I think this is another flowering crabapple; it is a different shape than the others with branches that almost weep. But it does have small berries later, and it seems to fit the characteristics of the crabapple.

After oohing and aahing over the pink and red, I think the white blossoms are a refreshing change.

After weeks of worrying whether the lilacs would make it this year, they are finally coming out. Thankfully, we didn't have a hard freeze like last year.

The birds have been enjoying all the new growth, and I have been enjoying watching them. Yesterday a male and female cardinal were perched on the white crab branches, looking like newlyweds--the perfect photo opportunity. Unfortunately, my skills at taking pictures of moving objects, let alone flying objects, are pretty bad. By the time I punched in all the appropriate settings on my camera, they had flown away. The goldfinches, to my delight, have found the new feeder I have temporarily set up in a nearby tree. To my amazement, they really do eat upside down! This photo is not very good, and even then it is the result of stealth and close cropping.

Walking around the yard and garden this time of year brings all kinds of wondrous surprises. This bush near the garage is not particularly attractive. It's ungainly, but no matter how much you try to prune it into shape, it just grows even more, with lots of little shoots spreading at its base as well.

Although it's low priority on my to-do list, I've been seriously thinking of cutting it down. This is the way it looked today (above), but last Friday it was blooming profusely, more than I had ever seen it.

I have no idea what it is, so if anyone can help me identify it, I would really appreciate it.

In the shade garden I had a few other surprises. I planted some bulbs last fall, including daffodils, or so I thought.

I'm wondering, though, if this is really a narcissus? It has a very slender stalk, with two or three blooms at the top. I've never really understood the difference between a daffodil and a narcissus.

The hostas have really shot up in the last week, and I just had to take a picture of this one. This is one of my Sum and Substance hostas, which is about four years old. I know you can't tell from this picture, but the leaf is at least six inches wide--amazing! I've had good luck with hostas, so I am hoping this one grows into the giant it can become.
My tulips have been in full bloom for a week or more, and they always provide some surprises. I like to plant mid to late spring tulips to avoid the chance of snow, but by spring I never remember what I planted. Do I write down the varieties I purchased? No, I can't even remember what color I planted! I was happy to read in one of Carol's posts that she often forgets what she's planted, too. That made me feel better; like Carol, I'm often planting these on a cold, blustery November day, and after awhile I just look for an empty space to plant the few remaining bulbs. So spring always brings a pleasant anticipation as I wait for the tulips to bloom to see just what I did buy last year.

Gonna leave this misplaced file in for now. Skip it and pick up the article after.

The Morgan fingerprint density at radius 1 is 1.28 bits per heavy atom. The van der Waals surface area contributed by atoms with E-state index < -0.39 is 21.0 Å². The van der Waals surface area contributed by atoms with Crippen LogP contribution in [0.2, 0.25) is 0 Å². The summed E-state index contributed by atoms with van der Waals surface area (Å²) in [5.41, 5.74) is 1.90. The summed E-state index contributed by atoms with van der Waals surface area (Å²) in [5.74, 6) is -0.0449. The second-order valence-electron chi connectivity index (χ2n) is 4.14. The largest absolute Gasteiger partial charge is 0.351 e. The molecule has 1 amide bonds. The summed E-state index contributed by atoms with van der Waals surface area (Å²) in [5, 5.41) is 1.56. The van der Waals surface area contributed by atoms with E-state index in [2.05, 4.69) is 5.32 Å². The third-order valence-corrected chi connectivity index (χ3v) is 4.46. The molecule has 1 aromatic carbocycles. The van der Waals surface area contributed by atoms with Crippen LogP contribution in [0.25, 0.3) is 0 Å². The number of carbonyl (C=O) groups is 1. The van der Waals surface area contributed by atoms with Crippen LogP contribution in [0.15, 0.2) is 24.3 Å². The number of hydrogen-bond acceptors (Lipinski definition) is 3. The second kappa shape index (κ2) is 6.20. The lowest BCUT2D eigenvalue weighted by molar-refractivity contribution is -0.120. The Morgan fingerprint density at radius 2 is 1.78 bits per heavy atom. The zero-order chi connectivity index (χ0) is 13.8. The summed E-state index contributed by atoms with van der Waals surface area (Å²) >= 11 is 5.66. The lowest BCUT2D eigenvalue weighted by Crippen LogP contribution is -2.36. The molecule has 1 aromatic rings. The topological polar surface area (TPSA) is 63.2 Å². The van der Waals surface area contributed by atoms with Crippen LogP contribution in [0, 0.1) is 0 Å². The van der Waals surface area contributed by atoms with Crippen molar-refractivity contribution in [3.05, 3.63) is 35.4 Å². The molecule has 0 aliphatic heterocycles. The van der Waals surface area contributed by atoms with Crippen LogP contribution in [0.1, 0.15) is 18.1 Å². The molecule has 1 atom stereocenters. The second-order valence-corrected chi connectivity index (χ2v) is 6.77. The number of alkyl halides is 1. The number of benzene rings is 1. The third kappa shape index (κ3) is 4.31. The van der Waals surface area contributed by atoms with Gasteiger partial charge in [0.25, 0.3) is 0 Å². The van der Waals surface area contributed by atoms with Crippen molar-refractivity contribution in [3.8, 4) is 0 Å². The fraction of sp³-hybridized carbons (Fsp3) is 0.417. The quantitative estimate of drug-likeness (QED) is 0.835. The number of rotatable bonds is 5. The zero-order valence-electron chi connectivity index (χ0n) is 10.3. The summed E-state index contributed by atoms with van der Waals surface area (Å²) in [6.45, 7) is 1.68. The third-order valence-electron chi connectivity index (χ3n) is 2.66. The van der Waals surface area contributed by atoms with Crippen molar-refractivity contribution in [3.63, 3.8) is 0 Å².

There were a few unusual ones like these with shades of pink and yellow.

And there were a few double pale yellow ones. (This is one of the mystery plants I showed back in early April.)

In the roadside bed I have double tulips also that open up to reveal pale pink petals on a background of white. Angelique? Angelina? I really need to write down what I plant this fall.

On the other hand, I do remember the tulips that I planted in the front of this bed. I ordered these from a mail-order company that often doesn't give the botanical names of plants; they called this pink and mauve mixture the "Monet Collection."
It's not exactly the Giverny Garden, but I'm happy with it. Although this picture doesn't do the grouping justice (it was windy again, and the middle of the day, so the tulips are fully opened), it provides a bright spot of color for passers-by and and anyone who enters my driveway. I know they won't last much longer, so I am admiring them while I can.
My parting advice to you this morning is to take some time from your weeding and planting to look around you at all that is blooming right now.

Enjoy the moment.